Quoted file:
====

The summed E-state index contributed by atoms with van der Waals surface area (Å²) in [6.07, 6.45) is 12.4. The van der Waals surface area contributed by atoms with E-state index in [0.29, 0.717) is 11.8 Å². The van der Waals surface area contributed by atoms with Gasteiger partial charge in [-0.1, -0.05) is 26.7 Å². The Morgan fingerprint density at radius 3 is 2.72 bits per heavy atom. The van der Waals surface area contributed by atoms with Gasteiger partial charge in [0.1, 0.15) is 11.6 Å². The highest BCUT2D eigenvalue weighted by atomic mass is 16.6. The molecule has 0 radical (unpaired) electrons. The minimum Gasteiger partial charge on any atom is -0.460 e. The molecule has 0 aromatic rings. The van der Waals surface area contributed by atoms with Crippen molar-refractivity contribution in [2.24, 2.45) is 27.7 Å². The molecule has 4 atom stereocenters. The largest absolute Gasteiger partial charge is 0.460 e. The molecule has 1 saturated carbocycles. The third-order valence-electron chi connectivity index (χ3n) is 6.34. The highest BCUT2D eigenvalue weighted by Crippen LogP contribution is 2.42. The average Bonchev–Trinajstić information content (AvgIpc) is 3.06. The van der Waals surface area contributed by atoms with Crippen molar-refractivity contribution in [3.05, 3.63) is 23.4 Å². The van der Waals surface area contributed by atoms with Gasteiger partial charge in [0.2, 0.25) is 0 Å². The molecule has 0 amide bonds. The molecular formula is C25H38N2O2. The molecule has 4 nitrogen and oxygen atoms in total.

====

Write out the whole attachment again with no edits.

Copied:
The summed E-state index contributed by atoms with van der Waals surface area (Å²) in [6.07, 6.45) is 12.4. The van der Waals surface area contributed by atoms with E-state index in [0.29, 0.717) is 11.8 Å². The van der Waals surface area contributed by atoms with Gasteiger partial charge in [-0.1, -0.05) is 26.7 Å². The Morgan fingerprint density at radius 3 is 2.72 bits per heavy atom. The van der Waals surface area contributed by atoms with Gasteiger partial charge in [0.1, 0.15) is 11.6 Å². The highest BCUT2D eigenvalue weighted by atomic mass is 16.6. The molecule has 0 radical (unpaired) electrons. The minimum Gasteiger partial charge on any atom is -0.460 e. The molecule has 0 aromatic rings. The van der Waals surface area contributed by atoms with Crippen molar-refractivity contribution in [2.24, 2.45) is 27.7 Å². The molecule has 4 atom stereocenters. The largest absolute Gasteiger partial charge is 0.460 e. The molecule has 1 saturated carbocycles. The third-order valence-electron chi connectivity index (χ3n) is 6.34. The highest BCUT2D eigenvalue weighted by Crippen LogP contribution is 2.42. The average Bonchev–Trinajstić information content (AvgIpc) is 3.06. The van der Waals surface area contributed by atoms with Crippen molar-refractivity contribution in [3.05, 3.63) is 23.4 Å². The van der Waals surface area contributed by atoms with Gasteiger partial charge in [0.2, 0.25) is 0 Å². The molecule has 0 amide bonds. The molecular formula is C25H38N2O2. The molecule has 4 nitrogen and oxygen atoms in total.